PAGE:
The CT unit also released a ‘confessions’ video of senior Benghazi Revolutionaries Shura Council (BRSC) member from Benghazi, Mohammed al-Khafifi, admitting membership in IS and claiming that his group had cooperated with the BDB in a number of suicide attacks since their evacuation from Benghazi earlier this summer.

A weekly update of ISIS’s actions, the Western response, and developments pertaining to Libya’s other militias is available by subscribing here. To read about Western countries’ responses to ISIS in Libya this week, click here, and to read about the developments within the anti-ISIS Coalition of Libyan militias, click here. To read all four sections of this week’s Eye on ISIS in Libya report, click here.

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Battles continue in the final area (Khribish) in Sabri district of Benghazi, where a number of fighters and families are now still believed to be holding out, despite General Haftar’s announcement of official victory in Benghazi on 5 July. 10 LNA fighters were killed last week according to pro-LNA media. This raises the number of reported fatalities on the LNA’s side up to almost 50 soldiers, with a larger number of injuries since the liberation proclamation. The surrounding area remains a sea of landmines, IEDs and booby traps, and 19 civilians were reported killed throughout last week by ordinance.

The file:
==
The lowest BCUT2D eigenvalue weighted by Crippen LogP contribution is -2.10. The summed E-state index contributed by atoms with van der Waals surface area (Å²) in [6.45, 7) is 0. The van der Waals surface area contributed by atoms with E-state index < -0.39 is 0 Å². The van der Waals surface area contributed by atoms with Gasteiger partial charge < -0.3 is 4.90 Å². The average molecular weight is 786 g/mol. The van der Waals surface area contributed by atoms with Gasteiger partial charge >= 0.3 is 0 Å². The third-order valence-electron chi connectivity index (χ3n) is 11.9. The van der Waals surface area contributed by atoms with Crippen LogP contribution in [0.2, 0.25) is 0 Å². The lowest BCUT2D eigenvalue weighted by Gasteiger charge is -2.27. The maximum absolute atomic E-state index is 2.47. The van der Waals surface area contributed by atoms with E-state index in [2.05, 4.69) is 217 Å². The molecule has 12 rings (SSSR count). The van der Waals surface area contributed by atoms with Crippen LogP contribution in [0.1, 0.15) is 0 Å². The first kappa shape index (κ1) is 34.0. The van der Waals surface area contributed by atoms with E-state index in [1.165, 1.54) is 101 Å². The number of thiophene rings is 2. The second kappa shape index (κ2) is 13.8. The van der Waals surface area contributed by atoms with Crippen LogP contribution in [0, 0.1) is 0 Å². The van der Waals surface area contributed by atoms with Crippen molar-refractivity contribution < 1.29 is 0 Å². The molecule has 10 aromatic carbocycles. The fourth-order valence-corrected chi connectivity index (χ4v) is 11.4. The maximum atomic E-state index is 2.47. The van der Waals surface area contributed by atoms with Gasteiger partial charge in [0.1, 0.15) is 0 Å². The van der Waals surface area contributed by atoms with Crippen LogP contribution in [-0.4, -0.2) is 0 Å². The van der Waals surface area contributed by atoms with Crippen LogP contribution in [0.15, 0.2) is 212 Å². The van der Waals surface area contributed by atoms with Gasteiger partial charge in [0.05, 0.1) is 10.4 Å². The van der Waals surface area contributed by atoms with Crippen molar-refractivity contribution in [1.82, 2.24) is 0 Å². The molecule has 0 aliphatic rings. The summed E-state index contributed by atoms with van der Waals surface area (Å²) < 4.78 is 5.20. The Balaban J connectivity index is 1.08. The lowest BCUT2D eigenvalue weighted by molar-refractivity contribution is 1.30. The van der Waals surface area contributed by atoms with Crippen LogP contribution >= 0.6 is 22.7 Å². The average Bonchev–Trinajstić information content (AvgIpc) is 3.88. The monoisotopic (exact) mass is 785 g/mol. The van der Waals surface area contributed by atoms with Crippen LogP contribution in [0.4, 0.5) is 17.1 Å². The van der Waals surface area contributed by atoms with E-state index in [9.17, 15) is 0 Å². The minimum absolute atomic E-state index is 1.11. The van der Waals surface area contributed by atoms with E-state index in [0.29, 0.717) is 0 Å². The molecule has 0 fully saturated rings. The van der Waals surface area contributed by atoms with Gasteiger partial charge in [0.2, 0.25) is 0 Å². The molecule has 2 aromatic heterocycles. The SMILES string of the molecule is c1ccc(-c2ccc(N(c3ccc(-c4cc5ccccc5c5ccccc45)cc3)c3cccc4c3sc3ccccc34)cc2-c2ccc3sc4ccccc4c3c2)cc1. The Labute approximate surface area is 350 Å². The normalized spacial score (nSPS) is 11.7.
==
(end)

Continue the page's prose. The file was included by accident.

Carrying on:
Although many in Benghazi are grateful for the defeat of ISIS, rampant corruption, neglect of urgent post-war needs, and the lack of financial resources fuel instability in Benghazi. Signs of local tensions and discontent are increasing and threaten, or at least challenge, Haftar’s control on stability and ability to keep ISIS and other extremists out of the city.

Other Jihadi Actors

Skirmishes between Pro-GNA and hardliner militias in Tripoli continued this week, ending as the GNA-aligned militias successfully ousted hardliner militias from their positions in eastern Tripoli. Libyan press and international media mistakenly reported that the hardline forces originated from Misrata, but in reality the militias were affiliated with extreme Islamist factions — including the Benghazi Defence Brigades (BDB) and militias defeated in Tripoli last May. The Misratan municipal council and other political leaders denounced the operation and media coverage mistaking Misratan involvement.

Pro-GNA militias led by Haithem Tajouri reported the loss of 10 fighters in battles that lasted for three days. The Pro-GNA Tripoli Revolutionary Brigade Militia, in the guise of the Ministry of Interior’s (MOI) Central Security Department, now controls territory up to 40 km east of the capital, as well as a large part of Tripoli itself.

The low-intensity conflict between the LNA and the Derna Mujahedeen Shura Council (DMSC) coalition that controls the city continued this week absent of any major changes. With the support of local communities, LNA units advanced their positions towards Derna from the West. LNA sources have disputed prolific media coverage of airstrikes and high-level military preparations by the LNA for a full scale assault of the city.